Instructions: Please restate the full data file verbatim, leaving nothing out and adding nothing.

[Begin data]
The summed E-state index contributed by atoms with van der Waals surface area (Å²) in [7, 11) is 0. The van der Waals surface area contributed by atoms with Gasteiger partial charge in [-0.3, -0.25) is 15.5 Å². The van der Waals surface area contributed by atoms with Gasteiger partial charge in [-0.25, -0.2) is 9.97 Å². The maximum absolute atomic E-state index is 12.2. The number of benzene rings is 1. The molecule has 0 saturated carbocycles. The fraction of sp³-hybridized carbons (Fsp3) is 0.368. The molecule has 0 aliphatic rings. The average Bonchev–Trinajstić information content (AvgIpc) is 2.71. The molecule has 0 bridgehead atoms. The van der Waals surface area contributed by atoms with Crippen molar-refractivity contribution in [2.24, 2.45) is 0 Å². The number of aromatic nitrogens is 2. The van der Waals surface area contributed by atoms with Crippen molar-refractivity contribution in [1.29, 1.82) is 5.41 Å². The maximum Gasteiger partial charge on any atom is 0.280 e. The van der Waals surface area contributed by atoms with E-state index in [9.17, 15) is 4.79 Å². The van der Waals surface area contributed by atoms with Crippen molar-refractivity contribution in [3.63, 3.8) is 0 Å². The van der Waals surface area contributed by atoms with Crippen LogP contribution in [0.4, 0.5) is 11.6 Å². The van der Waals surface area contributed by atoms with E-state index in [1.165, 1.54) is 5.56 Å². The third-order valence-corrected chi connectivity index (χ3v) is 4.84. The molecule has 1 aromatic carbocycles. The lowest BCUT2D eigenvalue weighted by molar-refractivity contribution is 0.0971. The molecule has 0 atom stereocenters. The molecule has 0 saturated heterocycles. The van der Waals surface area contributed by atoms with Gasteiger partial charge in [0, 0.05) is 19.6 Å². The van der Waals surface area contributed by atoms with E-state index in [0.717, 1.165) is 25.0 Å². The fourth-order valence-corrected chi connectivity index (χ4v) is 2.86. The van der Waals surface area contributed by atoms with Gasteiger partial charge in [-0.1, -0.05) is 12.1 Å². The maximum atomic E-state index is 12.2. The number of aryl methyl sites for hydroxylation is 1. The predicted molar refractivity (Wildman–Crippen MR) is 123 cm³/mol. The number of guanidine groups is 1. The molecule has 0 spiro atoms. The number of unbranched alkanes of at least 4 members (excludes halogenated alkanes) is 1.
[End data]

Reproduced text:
The summed E-state index contributed by atoms with van der Waals surface area (Å²) in [7, 11) is 0. The van der Waals surface area contributed by atoms with Gasteiger partial charge in [-0.3, -0.25) is 15.5 Å². The van der Waals surface area contributed by atoms with Gasteiger partial charge in [-0.25, -0.2) is 9.97 Å². The maximum absolute atomic E-state index is 12.2. The number of benzene rings is 1. The molecule has 0 saturated carbocycles. The fraction of sp³-hybridized carbons (Fsp3) is 0.368. The molecule has 0 aliphatic rings. The average Bonchev–Trinajstić information content (AvgIpc) is 2.71. The molecule has 0 bridgehead atoms. The van der Waals surface area contributed by atoms with Crippen molar-refractivity contribution in [2.24, 2.45) is 0 Å². The number of aromatic nitrogens is 2. The van der Waals surface area contributed by atoms with Crippen molar-refractivity contribution in [1.29, 1.82) is 5.41 Å². The maximum Gasteiger partial charge on any atom is 0.280 e. The van der Waals surface area contributed by atoms with E-state index in [9.17, 15) is 4.79 Å². The van der Waals surface area contributed by atoms with Crippen molar-refractivity contribution in [3.63, 3.8) is 0 Å². The van der Waals surface area contributed by atoms with Crippen LogP contribution in [0.4, 0.5) is 11.6 Å². The van der Waals surface area contributed by atoms with E-state index in [1.165, 1.54) is 5.56 Å². The third-order valence-corrected chi connectivity index (χ3v) is 4.84. The molecule has 1 aromatic carbocycles. The lowest BCUT2D eigenvalue weighted by molar-refractivity contribution is 0.0971. The molecule has 0 atom stereocenters. The molecule has 0 saturated heterocycles. The van der Waals surface area contributed by atoms with Gasteiger partial charge in [0, 0.05) is 19.6 Å². The van der Waals surface area contributed by atoms with E-state index in [0.717, 1.165) is 25.0 Å². The fourth-order valence-corrected chi connectivity index (χ4v) is 2.86. The van der Waals surface area contributed by atoms with Gasteiger partial charge in [-0.1, -0.05) is 12.1 Å². The maximum atomic E-state index is 12.2. The number of aryl methyl sites for hydroxylation is 1. The predicted molar refractivity (Wildman–Crippen MR) is 123 cm³/mol. The number of guanidine groups is 1. The molecule has 0 spiro atoms. The number of unbranched alkanes of at least 4 members (excludes halogenated alkanes) is 1.